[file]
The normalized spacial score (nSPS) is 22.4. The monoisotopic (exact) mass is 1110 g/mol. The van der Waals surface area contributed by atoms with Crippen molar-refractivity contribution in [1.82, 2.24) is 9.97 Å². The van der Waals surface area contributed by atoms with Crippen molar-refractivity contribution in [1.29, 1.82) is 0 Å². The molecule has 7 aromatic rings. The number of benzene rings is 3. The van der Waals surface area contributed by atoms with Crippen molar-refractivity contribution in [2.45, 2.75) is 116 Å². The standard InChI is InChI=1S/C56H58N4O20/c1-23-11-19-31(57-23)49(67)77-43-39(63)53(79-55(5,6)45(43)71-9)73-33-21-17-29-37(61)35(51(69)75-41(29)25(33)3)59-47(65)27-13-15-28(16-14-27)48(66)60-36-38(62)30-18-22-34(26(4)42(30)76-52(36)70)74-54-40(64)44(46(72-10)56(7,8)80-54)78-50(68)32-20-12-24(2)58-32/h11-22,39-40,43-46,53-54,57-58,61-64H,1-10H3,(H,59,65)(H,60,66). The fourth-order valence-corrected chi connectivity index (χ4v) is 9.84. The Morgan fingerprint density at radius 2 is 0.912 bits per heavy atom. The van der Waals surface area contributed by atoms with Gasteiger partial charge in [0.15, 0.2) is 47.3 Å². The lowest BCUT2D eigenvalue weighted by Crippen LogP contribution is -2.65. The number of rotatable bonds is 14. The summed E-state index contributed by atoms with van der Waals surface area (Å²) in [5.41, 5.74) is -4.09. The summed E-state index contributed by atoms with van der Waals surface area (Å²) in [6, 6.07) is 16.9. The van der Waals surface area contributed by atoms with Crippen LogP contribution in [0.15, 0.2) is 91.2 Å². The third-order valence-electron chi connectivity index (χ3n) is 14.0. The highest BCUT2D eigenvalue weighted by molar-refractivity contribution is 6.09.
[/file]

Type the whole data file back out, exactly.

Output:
The normalized spacial score (nSPS) is 22.4. The monoisotopic (exact) mass is 1110 g/mol. The van der Waals surface area contributed by atoms with Crippen molar-refractivity contribution in [1.82, 2.24) is 9.97 Å². The van der Waals surface area contributed by atoms with Crippen molar-refractivity contribution in [1.29, 1.82) is 0 Å². The molecule has 7 aromatic rings. The number of benzene rings is 3. The van der Waals surface area contributed by atoms with Crippen molar-refractivity contribution in [2.45, 2.75) is 116 Å². The standard InChI is InChI=1S/C56H58N4O20/c1-23-11-19-31(57-23)49(67)77-43-39(63)53(79-55(5,6)45(43)71-9)73-33-21-17-29-37(61)35(51(69)75-41(29)25(33)3)59-47(65)27-13-15-28(16-14-27)48(66)60-36-38(62)30-18-22-34(26(4)42(30)76-52(36)70)74-54-40(64)44(46(72-10)56(7,8)80-54)78-50(68)32-20-12-24(2)58-32/h11-22,39-40,43-46,53-54,57-58,61-64H,1-10H3,(H,59,65)(H,60,66). The fourth-order valence-corrected chi connectivity index (χ4v) is 9.84. The Morgan fingerprint density at radius 2 is 0.912 bits per heavy atom. The van der Waals surface area contributed by atoms with Gasteiger partial charge in [0.15, 0.2) is 47.3 Å². The lowest BCUT2D eigenvalue weighted by Crippen LogP contribution is -2.65. The number of rotatable bonds is 14. The summed E-state index contributed by atoms with van der Waals surface area (Å²) in [5.41, 5.74) is -4.09. The summed E-state index contributed by atoms with van der Waals surface area (Å²) in [6, 6.07) is 16.9. The van der Waals surface area contributed by atoms with Crippen LogP contribution in [0.15, 0.2) is 91.2 Å². The third-order valence-electron chi connectivity index (χ3n) is 14.0. The highest BCUT2D eigenvalue weighted by molar-refractivity contribution is 6.09.